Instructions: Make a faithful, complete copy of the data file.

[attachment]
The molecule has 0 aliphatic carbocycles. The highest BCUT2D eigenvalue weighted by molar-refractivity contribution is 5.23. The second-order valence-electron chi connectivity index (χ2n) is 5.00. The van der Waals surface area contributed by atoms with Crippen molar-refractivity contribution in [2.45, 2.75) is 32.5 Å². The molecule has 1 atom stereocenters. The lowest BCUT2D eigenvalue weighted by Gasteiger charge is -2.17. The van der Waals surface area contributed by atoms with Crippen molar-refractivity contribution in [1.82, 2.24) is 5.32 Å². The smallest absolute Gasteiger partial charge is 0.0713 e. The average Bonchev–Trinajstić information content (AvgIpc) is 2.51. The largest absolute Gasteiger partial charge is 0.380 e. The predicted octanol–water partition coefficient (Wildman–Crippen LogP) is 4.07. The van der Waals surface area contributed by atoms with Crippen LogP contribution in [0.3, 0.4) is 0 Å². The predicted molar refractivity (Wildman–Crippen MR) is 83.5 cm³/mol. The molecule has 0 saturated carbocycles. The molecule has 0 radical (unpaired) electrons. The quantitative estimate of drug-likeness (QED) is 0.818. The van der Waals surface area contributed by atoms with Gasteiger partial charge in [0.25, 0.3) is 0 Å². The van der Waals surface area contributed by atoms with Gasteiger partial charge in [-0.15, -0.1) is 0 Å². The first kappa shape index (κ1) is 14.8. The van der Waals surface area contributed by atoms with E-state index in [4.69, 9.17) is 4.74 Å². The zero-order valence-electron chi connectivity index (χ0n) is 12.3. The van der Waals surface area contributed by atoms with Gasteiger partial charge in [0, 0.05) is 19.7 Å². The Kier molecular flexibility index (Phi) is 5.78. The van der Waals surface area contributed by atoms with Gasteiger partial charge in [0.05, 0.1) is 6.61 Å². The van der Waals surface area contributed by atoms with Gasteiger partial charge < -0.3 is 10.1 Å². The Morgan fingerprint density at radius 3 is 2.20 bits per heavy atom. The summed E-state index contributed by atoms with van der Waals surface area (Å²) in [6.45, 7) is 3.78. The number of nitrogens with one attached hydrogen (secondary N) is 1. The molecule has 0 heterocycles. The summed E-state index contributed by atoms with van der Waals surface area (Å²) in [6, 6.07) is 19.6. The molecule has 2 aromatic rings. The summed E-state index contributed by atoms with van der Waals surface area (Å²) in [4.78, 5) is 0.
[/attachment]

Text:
The molecule has 0 aliphatic carbocycles. The highest BCUT2D eigenvalue weighted by molar-refractivity contribution is 5.23. The second-order valence-electron chi connectivity index (χ2n) is 5.00. The van der Waals surface area contributed by atoms with Crippen molar-refractivity contribution in [2.45, 2.75) is 32.5 Å². The molecule has 1 atom stereocenters. The lowest BCUT2D eigenvalue weighted by Gasteiger charge is -2.17. The van der Waals surface area contributed by atoms with Crippen molar-refractivity contribution in [1.82, 2.24) is 5.32 Å². The smallest absolute Gasteiger partial charge is 0.0713 e. The average Bonchev–Trinajstić information content (AvgIpc) is 2.51. The largest absolute Gasteiger partial charge is 0.380 e. The predicted octanol–water partition coefficient (Wildman–Crippen LogP) is 4.07. The van der Waals surface area contributed by atoms with Crippen LogP contribution in [0.3, 0.4) is 0 Å². The predicted molar refractivity (Wildman–Crippen MR) is 83.5 cm³/mol. The molecule has 0 saturated carbocycles. The molecule has 0 radical (unpaired) electrons. The quantitative estimate of drug-likeness (QED) is 0.818. The van der Waals surface area contributed by atoms with Gasteiger partial charge in [0.25, 0.3) is 0 Å². The van der Waals surface area contributed by atoms with Gasteiger partial charge in [-0.15, -0.1) is 0 Å². The first kappa shape index (κ1) is 14.8. The van der Waals surface area contributed by atoms with E-state index in [4.69, 9.17) is 4.74 Å². The zero-order valence-electron chi connectivity index (χ0n) is 12.3. The van der Waals surface area contributed by atoms with Gasteiger partial charge in [0, 0.05) is 19.7 Å². The Kier molecular flexibility index (Phi) is 5.78. The van der Waals surface area contributed by atoms with Gasteiger partial charge in [0.05, 0.1) is 6.61 Å². The van der Waals surface area contributed by atoms with Gasteiger partial charge < -0.3 is 10.1 Å². The Morgan fingerprint density at radius 3 is 2.20 bits per heavy atom. The summed E-state index contributed by atoms with van der Waals surface area (Å²) in [6.45, 7) is 3.78. The number of nitrogens with one attached hydrogen (secondary N) is 1. The molecule has 0 heterocycles. The summed E-state index contributed by atoms with van der Waals surface area (Å²) in [6, 6.07) is 19.6. The molecule has 2 aromatic rings. The summed E-state index contributed by atoms with van der Waals surface area (Å²) in [4.78, 5) is 0.